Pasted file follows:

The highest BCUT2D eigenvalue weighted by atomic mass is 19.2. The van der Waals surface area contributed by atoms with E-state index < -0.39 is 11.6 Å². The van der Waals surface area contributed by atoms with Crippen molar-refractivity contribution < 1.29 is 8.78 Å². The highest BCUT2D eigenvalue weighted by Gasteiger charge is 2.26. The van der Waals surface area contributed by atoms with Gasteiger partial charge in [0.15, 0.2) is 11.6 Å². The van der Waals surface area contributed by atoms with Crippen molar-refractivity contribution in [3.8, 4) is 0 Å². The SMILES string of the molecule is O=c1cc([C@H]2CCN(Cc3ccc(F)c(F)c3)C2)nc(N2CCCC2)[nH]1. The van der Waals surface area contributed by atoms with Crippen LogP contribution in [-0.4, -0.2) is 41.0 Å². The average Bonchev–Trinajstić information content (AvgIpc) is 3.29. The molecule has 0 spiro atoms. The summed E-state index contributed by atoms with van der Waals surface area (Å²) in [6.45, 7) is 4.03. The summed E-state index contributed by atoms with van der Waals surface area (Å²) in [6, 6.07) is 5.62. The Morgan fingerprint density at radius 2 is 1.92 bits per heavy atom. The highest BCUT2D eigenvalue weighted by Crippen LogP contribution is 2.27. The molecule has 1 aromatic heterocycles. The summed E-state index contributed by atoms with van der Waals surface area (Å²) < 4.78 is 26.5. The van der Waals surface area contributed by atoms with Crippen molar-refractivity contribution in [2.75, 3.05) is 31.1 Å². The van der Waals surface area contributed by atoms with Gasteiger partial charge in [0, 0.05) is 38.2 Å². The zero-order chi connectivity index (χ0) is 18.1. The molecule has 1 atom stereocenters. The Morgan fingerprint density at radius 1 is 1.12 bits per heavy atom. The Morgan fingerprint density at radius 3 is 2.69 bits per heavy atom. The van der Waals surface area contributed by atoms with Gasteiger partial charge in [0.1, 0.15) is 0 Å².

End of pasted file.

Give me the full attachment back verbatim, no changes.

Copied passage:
The highest BCUT2D eigenvalue weighted by atomic mass is 19.2. The van der Waals surface area contributed by atoms with E-state index < -0.39 is 11.6 Å². The van der Waals surface area contributed by atoms with Crippen molar-refractivity contribution < 1.29 is 8.78 Å². The highest BCUT2D eigenvalue weighted by Gasteiger charge is 2.26. The van der Waals surface area contributed by atoms with Gasteiger partial charge in [0.15, 0.2) is 11.6 Å². The van der Waals surface area contributed by atoms with Crippen molar-refractivity contribution in [3.8, 4) is 0 Å². The SMILES string of the molecule is O=c1cc([C@H]2CCN(Cc3ccc(F)c(F)c3)C2)nc(N2CCCC2)[nH]1. The van der Waals surface area contributed by atoms with Crippen LogP contribution in [-0.4, -0.2) is 41.0 Å². The average Bonchev–Trinajstić information content (AvgIpc) is 3.29. The molecule has 0 spiro atoms. The summed E-state index contributed by atoms with van der Waals surface area (Å²) in [6.45, 7) is 4.03. The summed E-state index contributed by atoms with van der Waals surface area (Å²) in [6, 6.07) is 5.62. The Morgan fingerprint density at radius 2 is 1.92 bits per heavy atom. The highest BCUT2D eigenvalue weighted by Crippen LogP contribution is 2.27. The molecule has 1 aromatic heterocycles. The summed E-state index contributed by atoms with van der Waals surface area (Å²) < 4.78 is 26.5. The van der Waals surface area contributed by atoms with Crippen molar-refractivity contribution in [2.75, 3.05) is 31.1 Å². The van der Waals surface area contributed by atoms with Gasteiger partial charge in [0, 0.05) is 38.2 Å². The zero-order chi connectivity index (χ0) is 18.1. The molecule has 1 atom stereocenters. The Morgan fingerprint density at radius 1 is 1.12 bits per heavy atom. The Morgan fingerprint density at radius 3 is 2.69 bits per heavy atom. The van der Waals surface area contributed by atoms with Gasteiger partial charge in [0.1, 0.15) is 0 Å².